Following the Supreme Court’s decision in June Medical Services v. Russo this week, it is worth reflecting on the racist origins of the anti-abortion movement in the United States, which date back to the ideologies of slavery. Just like slavery, anti-abortion efforts are rooted in white supremacy, the exploitation of Black women, and placing women’s bodies in service to men. Just like slavery, maximizing wealth and consolidating power motivated the anti-abortion enterprise. Then, just as now, anti-abortion efforts have nothing to do with saving women’s lives or protecting the interests of children. Today, a person is 14 times more likely to die by carrying a pregnancy to term than by having an abortion, and medical evidence has shown for decades that an abortion is as safe as a penicillin shot—and yet abortion remains heavily restricted in states across the country.
 
Prior to the Civil War, abortion and contraceptives were legal in the U.S., used by Indigenous women as well as those who sailed to these lands from Europe. For the most part, the persons who performed all manner of reproductive health care were women — female midwives. Midwifery was interracial; half of the women who provided reproductive health care were Black women. Other midwives were Indigenous and white.
 
However, in the wake of slavery’s end, skilled Black midwives represented both real competition for white men who sought to enter the practice of child delivery, and a threat to how obstetricians viewed themselves. Male gynecologists claimed midwifery was a degrading means of obstetrical care. They viewed themselves as elite members of a trained profession with tools such as forceps and other technologies, and the modern convenience of hospitals, which excluded Black and Indigenous women from practice within their institutions.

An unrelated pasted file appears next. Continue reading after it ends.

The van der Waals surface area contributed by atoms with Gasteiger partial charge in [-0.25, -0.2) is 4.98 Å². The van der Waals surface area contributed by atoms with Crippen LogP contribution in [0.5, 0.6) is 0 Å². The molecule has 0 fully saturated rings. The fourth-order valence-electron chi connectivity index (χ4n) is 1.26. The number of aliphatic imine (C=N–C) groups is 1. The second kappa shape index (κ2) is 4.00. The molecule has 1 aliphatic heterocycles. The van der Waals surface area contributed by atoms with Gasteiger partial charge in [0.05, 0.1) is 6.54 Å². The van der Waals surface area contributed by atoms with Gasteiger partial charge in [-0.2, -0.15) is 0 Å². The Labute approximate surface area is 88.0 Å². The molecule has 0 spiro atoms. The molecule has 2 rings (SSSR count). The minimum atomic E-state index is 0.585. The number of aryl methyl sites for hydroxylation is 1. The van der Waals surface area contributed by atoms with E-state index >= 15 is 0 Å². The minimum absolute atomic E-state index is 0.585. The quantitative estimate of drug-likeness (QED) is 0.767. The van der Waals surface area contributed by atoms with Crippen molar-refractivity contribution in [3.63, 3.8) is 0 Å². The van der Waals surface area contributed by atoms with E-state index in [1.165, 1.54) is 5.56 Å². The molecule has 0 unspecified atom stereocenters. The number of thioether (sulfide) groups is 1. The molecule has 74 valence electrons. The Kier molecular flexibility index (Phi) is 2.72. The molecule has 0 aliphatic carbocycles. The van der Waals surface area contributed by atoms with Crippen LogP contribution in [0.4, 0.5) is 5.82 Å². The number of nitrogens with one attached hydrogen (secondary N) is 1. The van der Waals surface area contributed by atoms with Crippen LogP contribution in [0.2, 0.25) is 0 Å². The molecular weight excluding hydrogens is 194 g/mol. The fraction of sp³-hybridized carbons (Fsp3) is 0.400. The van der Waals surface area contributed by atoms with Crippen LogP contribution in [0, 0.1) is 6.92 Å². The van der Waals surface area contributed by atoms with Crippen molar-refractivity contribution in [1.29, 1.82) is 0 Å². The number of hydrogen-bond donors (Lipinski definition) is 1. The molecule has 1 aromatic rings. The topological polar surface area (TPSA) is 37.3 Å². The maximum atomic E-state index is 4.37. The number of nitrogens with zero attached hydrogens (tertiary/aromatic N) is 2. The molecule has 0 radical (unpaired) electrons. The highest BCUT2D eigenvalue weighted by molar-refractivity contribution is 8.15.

History would later reveal that it was literally on the backs of Black women’s bodies that such tools were developed. Dr. Marion Sims famously wrote about his insomniac-induced “epiphanies” that stirred him to experiment on enslaved Black women, lacerating, suturing, and cutting, providing no anesthesia or pain relief. Only recently have the terrors that Black women endured through nonconsensual experimentation by gynecologists of the 19th and 20th centuries been acknowledged.
 
Successful racist and misogynistic smear campaigns, cleverly designed for political persuasion and to achieve legal reform, described Black midwives as unhygienic, barbarous, ineffective, non-scientific, dangerous, and unprofessional. Dr. Joseph DeLee, a preeminent 20th century obstetrician and fervent opponent to midwifery, stated in a much-quoted 1915 speech, “Progress Toward Ideal Obstetrics”:

The midwife is a relic of barbarism. In civilized countries the midwife is wrong, has always been wrong … The midwife has been a drag on the progress of the science and art of obstetrics. Her existence stunts the one and degrades the other. For many centuries she perverted obstetrics from obtaining any standing at all among the science of medicine … Even after midwifery was practiced by some of the most brilliant men in the profession, such practice was held opprobrious and degraded.